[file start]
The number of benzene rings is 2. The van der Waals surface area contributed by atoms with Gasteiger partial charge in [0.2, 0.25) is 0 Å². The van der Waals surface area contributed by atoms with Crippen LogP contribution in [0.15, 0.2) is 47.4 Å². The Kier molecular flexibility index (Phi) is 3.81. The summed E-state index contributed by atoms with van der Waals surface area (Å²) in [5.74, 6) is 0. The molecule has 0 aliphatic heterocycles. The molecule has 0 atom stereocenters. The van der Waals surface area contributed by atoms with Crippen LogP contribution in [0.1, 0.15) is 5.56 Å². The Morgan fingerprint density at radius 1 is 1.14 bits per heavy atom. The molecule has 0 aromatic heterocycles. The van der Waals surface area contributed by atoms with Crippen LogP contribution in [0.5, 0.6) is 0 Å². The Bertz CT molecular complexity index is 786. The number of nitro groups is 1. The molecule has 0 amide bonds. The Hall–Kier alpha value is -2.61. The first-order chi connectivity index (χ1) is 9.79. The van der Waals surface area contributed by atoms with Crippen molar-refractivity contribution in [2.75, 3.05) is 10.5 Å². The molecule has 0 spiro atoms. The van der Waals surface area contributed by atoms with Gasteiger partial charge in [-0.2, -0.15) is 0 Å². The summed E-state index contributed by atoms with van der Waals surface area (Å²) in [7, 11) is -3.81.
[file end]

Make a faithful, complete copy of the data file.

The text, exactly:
The number of benzene rings is 2. The van der Waals surface area contributed by atoms with Gasteiger partial charge in [0.2, 0.25) is 0 Å². The van der Waals surface area contributed by atoms with Crippen LogP contribution in [0.15, 0.2) is 47.4 Å². The Kier molecular flexibility index (Phi) is 3.81. The summed E-state index contributed by atoms with van der Waals surface area (Å²) in [5.74, 6) is 0. The molecule has 0 aliphatic heterocycles. The molecule has 0 atom stereocenters. The van der Waals surface area contributed by atoms with Crippen LogP contribution in [0.1, 0.15) is 5.56 Å². The Morgan fingerprint density at radius 1 is 1.14 bits per heavy atom. The molecule has 0 aromatic heterocycles. The van der Waals surface area contributed by atoms with Crippen LogP contribution in [0.5, 0.6) is 0 Å². The Bertz CT molecular complexity index is 786. The number of nitro groups is 1. The molecule has 0 amide bonds. The Hall–Kier alpha value is -2.61. The first-order chi connectivity index (χ1) is 9.79. The van der Waals surface area contributed by atoms with Crippen molar-refractivity contribution in [2.75, 3.05) is 10.5 Å². The molecule has 0 spiro atoms. The van der Waals surface area contributed by atoms with Gasteiger partial charge in [-0.2, -0.15) is 0 Å². The summed E-state index contributed by atoms with van der Waals surface area (Å²) in [7, 11) is -3.81.